I’ve been commissioned to update the northern section of the Rough Guide to Kenya. My trip has so far taken me through the golden plains and rocky roads of Laikipia to colourful, hectic, dusty Maralal, onward up rock faces and back to South Horr and over shards of volcanic rock to the shores of Lake Turkana. I’ll be posting the tales of my journey on the blog, starting in Laikipia…
DAY 1: OL PAJETA CONSERVANCY
We left Nairobi at 2pm and drove the Thika Super Highway out to Nakuru. Winding our way north, we passed luscious pineapple plantations and tropical hilly ranges with fruit stalls and children playing along the roadside. At the equator we stopped to have our picture taken by the hand painted yellow sign blowing in the wind, like true tourists. “Say KENYA!” our photographer beamed.
Photo shoot over, we met our Gamewatcher Safari guides who escorted us the 13km along a dusty dirt track to Ol Pajeta conservancy gate. We dropped off our car – the Mitsubishi Wanker (fondly named as apparently the ‘Pajero’ brand name had to be changed in South America where it means ‘wanker’) – and jumped in our game drive vehicle to cross the conservancy.
In colonial times, this region was used for cattle ranching. It wasn’t until 2004 that Flora and Fauna International – a conservation organisation – purchased the land to turn it into a conservancy. Conservancies have become a popular addition to the National Parks of Kenya in recent years. Privately owned and operated, they provide land and protection for the conservation of wild animals, as well as job opportunities and community benefits for local people.
Back in the truck, we were headed for Rhino Porini Camp for the night. As the sun set, a deep golden glow enveloped the grassy plains and we cruised happily along watching elephants chomping on branches, impala skipping across the road and southern white rhino grazing their way across the land.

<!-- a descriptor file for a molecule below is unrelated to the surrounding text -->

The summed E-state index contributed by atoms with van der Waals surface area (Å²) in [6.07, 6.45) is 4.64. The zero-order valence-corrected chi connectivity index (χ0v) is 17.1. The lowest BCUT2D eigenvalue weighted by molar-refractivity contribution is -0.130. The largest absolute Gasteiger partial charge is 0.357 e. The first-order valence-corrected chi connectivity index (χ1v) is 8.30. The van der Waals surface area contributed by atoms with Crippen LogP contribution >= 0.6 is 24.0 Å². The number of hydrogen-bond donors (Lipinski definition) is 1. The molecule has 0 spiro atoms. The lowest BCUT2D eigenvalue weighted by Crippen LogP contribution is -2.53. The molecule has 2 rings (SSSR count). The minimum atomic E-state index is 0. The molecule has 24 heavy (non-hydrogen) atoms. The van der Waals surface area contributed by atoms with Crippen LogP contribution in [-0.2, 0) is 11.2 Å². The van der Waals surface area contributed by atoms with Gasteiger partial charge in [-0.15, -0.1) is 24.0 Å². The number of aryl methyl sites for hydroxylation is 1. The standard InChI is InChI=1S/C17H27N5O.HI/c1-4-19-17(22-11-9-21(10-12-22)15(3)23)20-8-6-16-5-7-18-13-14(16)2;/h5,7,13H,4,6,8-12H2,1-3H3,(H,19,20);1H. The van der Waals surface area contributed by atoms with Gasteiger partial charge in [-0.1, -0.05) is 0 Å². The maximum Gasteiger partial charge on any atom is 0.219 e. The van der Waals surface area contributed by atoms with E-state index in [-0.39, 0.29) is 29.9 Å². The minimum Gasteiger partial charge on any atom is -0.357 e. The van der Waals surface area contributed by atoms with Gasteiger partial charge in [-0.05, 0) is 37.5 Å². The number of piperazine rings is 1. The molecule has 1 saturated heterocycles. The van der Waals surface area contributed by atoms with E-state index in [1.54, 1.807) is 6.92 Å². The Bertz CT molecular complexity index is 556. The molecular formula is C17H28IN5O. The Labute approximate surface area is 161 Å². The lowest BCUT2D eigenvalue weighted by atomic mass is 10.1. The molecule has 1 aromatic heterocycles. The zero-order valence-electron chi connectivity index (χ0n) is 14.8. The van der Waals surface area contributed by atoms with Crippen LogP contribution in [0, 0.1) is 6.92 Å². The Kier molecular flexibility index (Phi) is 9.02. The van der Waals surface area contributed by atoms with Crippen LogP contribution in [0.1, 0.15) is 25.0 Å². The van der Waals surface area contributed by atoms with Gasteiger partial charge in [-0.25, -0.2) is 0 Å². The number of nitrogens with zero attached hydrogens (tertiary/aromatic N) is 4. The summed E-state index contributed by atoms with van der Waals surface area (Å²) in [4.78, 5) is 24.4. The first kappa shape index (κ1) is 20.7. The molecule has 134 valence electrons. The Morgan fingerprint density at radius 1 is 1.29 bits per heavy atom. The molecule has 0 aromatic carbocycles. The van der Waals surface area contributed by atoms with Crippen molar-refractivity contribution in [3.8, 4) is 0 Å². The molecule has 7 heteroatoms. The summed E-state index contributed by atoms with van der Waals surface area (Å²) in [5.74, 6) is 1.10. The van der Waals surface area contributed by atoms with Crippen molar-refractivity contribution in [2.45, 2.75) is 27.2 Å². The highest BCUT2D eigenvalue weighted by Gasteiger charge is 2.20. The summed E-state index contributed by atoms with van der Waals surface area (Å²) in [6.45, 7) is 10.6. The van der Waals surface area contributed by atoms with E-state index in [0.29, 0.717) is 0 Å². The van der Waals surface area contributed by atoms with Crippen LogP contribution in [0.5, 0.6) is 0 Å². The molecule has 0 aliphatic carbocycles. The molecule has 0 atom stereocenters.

ACCOMMODATION: The Rhino Porini Camp, set on the banks of a lugga (small river), was simple and charming. The guides made us incredibly welcome, telling stories over a glass of red wine by the bonfire about a lion that sneaks into their office when they’re not looking and keeps the chair warm.
Dinner was an expertly cooked three-course meal of tomato soup with warm bread, vegetable stroganoff and chocolate pudding – all served under canvas by candlelight and a scattering of lanterns. Later we reached our tents to find hot water bottles tucked into the comfy beds. We drifted off to the shrieks of hyena and the snuffles and snorts of zebra roaming the campsite.
DAY 2: LOISABA CONSERVANCY
After a fun morning game drive and visits to see the Ol Pajeta blind rhino and chimpanzees (both ‘conservation’ efforts that sadly seem to involve waking the sleeping creatures and encouraging them to come be goggled at by tourists) we picked up our Wanker and headed into Nanuki for lunch at Le Rustique restaurant. Quiet and pretty with excellent food, we had a relaxed lunch in the garden and hit the road again feeling extremely well fuelled.
It was a brain-jangling four-hour journey to make it to our next stop. Luckily, the scenery made up for the inevitable onset of travel sickness. Outside of the conservancy we had no idea we would see so much wildlife, but as we ventured further north herds of camel blocked the road and we saw elephants, zebra, warthogs going about life with very little interest in our presence.